• Soot. Soot is a brown or black soft powder.  It is made up mostly of carbon and sometimes combined with ash.  The threat this buildup poses depends on the amount of ash it contains, as more ash reduces the problem.  Carbon is flammable, posing a larger risk of a chimney fire.
  • Creosote. Creosote, another flammable substance, starts off as a residue of smoke and vapors from wood.  It clings to the venting system as it builds up as a hard, flaky deposit resultant from incomplete combustion.  It is recommended that a cleaning be performed when either soot or creosote buildup reaches ¼ inch or more.
  • Glaze. Glaze is the toughest chimney intruder to remove.  This is a tarry, shiny substance which puddles up in the chimney and sometimes even drops down into black icicle-like deposits that hang above your fireplace.  It’s the most dangerous chimney fire culprit because of how dense it is, allowing the glaze to burn longer.  Glaze should be removed when buildup reaches or exceeds 1/8 inch.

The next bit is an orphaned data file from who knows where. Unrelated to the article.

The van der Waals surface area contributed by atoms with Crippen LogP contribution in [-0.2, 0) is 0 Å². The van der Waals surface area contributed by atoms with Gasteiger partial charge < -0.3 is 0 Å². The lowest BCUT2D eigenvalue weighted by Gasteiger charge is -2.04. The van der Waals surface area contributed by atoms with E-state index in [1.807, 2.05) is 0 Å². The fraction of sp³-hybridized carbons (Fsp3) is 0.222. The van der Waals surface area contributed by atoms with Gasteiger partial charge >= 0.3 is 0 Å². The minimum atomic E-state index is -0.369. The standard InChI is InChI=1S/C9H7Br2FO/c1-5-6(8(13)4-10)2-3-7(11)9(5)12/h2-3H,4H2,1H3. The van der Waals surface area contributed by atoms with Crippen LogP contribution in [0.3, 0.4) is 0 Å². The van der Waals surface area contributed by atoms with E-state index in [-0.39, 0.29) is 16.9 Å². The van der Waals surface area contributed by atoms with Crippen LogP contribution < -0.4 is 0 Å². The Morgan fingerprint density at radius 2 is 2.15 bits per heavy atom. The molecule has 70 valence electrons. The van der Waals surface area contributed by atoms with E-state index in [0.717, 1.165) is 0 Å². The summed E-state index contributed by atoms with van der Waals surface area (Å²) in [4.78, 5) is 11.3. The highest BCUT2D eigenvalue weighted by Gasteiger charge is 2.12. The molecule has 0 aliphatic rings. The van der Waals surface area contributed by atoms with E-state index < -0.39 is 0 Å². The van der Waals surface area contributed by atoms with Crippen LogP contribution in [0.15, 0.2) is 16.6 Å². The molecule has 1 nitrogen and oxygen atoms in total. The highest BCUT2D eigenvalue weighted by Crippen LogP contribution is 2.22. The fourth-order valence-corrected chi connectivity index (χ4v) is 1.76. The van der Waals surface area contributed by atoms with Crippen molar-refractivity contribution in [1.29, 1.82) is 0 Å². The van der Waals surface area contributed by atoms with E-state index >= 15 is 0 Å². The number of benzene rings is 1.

If the above residues are found in your chimney, or other problems are detected during inspection, the chimney sweep may decide to clean out the system.  Aside from the risk of a chimney fire, cleaning will help to ensure proper chimney ventilation, eliminate undesirable odors and remove blockages that would result in CO poisoning.  While cleaning, the chimney sweep will employ:

  • Standard cleaning. Standard cleaning is recommended for the elimination of both soot and creosote.  Brushes and high-powered vacuums are run along the chimney walls to eliminate and prevent the substances from entering the home.
  • Mechanical cleaning. Mechanical cleaning is the high-powered version of the standard method.  Wire brushes, cables and chains are twisted and turned by a motor at a quick speed to rid the chimney shaft of hard creosote and glaze.